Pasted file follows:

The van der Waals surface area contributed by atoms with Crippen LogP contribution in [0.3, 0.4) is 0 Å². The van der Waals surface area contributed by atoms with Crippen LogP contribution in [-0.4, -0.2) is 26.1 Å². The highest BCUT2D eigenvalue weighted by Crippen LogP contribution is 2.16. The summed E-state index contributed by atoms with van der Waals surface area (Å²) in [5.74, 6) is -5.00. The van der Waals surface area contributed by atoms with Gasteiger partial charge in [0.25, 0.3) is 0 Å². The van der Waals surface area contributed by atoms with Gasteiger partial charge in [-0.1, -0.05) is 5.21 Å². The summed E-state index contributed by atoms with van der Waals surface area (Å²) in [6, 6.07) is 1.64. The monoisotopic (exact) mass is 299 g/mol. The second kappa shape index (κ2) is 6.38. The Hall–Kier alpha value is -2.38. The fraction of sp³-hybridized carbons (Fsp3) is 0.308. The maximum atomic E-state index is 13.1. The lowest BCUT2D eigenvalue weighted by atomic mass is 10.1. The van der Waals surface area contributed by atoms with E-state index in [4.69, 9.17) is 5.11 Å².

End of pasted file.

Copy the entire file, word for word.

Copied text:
The van der Waals surface area contributed by atoms with Crippen LogP contribution in [0.3, 0.4) is 0 Å². The van der Waals surface area contributed by atoms with Crippen LogP contribution in [-0.4, -0.2) is 26.1 Å². The highest BCUT2D eigenvalue weighted by Crippen LogP contribution is 2.16. The summed E-state index contributed by atoms with van der Waals surface area (Å²) in [5.74, 6) is -5.00. The van der Waals surface area contributed by atoms with Gasteiger partial charge in [0.25, 0.3) is 0 Å². The van der Waals surface area contributed by atoms with Gasteiger partial charge in [-0.1, -0.05) is 5.21 Å². The summed E-state index contributed by atoms with van der Waals surface area (Å²) in [6, 6.07) is 1.64. The monoisotopic (exact) mass is 299 g/mol. The second kappa shape index (κ2) is 6.38. The Hall–Kier alpha value is -2.38. The fraction of sp³-hybridized carbons (Fsp3) is 0.308. The maximum atomic E-state index is 13.1. The lowest BCUT2D eigenvalue weighted by atomic mass is 10.1. The van der Waals surface area contributed by atoms with E-state index in [4.69, 9.17) is 5.11 Å².